GSA kicks off key security contract

Several agencies have signed on to a proposed governmentwide digital certificates contract, giving the digital government initiative a boost. But vendors are concerned about how much money they can make on the contract and about technical hurdles.

The Access Certificates for Electronic Services (ACES) contract is intended to provide a commercial off-the-shelf solution to form part of the public-key infrastructure for electronic government. The digital certificates will verify the identity of people conducting electronic business with the federal government—a key component of electronic commerce.

The Social Security Administration issued a letter of intent to the General Services Administration's Office of Information Security, which oversees the contract, saying the agency plans to use ACES digital certificates for several programs, including the Personal Earnings and Benefit Estimate Statement system, according to Judith Spencer, director of the Center for Governmentwide Security at GSA.

In 1997 SSA introduced PEBES, an Internet-based system that allowed members of the public to view their earnings history and Social Security benefits information over SSA's World Wide Web site. SSA was forced to take the application down just months after it was introduced because Congress criticized the ease with which someone could access someone else's account if the first person knew some basic information about the second person.

But SSA officials said last week that they have no plans to bring PEBES back online. SSA will continue to take electronic requests from the public for Social Security benefits information and then send the information via mail. SSA officials said, however, that they plan to use ACES for other programs, which they did not identify.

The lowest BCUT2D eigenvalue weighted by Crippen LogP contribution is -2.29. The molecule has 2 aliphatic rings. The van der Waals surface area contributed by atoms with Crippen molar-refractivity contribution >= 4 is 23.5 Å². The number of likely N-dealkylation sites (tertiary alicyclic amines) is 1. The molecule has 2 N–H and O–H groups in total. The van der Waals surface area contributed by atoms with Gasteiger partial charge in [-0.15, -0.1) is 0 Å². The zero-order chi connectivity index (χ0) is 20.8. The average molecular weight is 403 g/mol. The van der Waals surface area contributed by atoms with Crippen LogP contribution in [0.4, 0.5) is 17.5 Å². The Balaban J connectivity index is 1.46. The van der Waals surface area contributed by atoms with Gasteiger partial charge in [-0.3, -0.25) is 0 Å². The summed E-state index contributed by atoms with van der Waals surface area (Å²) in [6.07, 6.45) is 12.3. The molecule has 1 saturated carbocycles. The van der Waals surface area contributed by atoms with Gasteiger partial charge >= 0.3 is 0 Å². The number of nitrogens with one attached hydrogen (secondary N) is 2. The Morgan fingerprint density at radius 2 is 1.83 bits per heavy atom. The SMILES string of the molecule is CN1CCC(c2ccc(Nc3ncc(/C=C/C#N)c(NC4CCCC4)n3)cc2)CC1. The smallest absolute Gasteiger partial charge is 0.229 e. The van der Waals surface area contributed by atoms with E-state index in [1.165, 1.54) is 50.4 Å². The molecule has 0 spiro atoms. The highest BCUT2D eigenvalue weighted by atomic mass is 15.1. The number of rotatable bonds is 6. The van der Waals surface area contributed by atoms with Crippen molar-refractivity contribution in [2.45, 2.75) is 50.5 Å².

Two other agencies—the Treasury Department and GSA—also issued letters of intent to use the contract. Their commitment represents a major incentive that was missing from previous requests for proposals for ACES. GSA canceled previous RFPs after vendors opposed them due to a lack of interest from agencies.

The letters of intent do not legally bind the agencies to use the contract, however, and many vendors said they still are questioning whether they will bid without a definite guarantee of customers.

"The real concern is that the integrators and vendor community [are] still not sure if they can make enough money to make it worth the bid," said Skip Hirsh, director of federal programs at Certicom Corp.

Vendors also have complained about technical problems, and enough vendor concerns have been raised that the proposal deadline may have to be moved back from Feb. 19 to answer them all, said ACES contracting officer Melanie Lewis.

The lack of guaranteed customers makes the contract an economic gamble for vendors, but if agencies do use it, the potential profits are enormous, said Lynn McNulty, director of government affairs at RSA Security Inc. "Nobody knows if it's going to take off or not, and they can't take the risk it will," he said.

However, the guarantee that vendors are looking for will not appear until they provide a usable product at a reasonable price because agencies are not going to commit to using a nonexistent product.

"It is very much a chicken-and-egg situation," said Richard Guida, chairman of the Federal PKI Steering Committee under the Government Information Technology Services Board. "There is no way to make a commitment to something that doesn't exist."

But the interest is out there, Guida said. "I know [more agencies] than Social Security and Treasury would love to use ACES if there is a reasonable contract."

--Orlando De Bruce contributed to this article.

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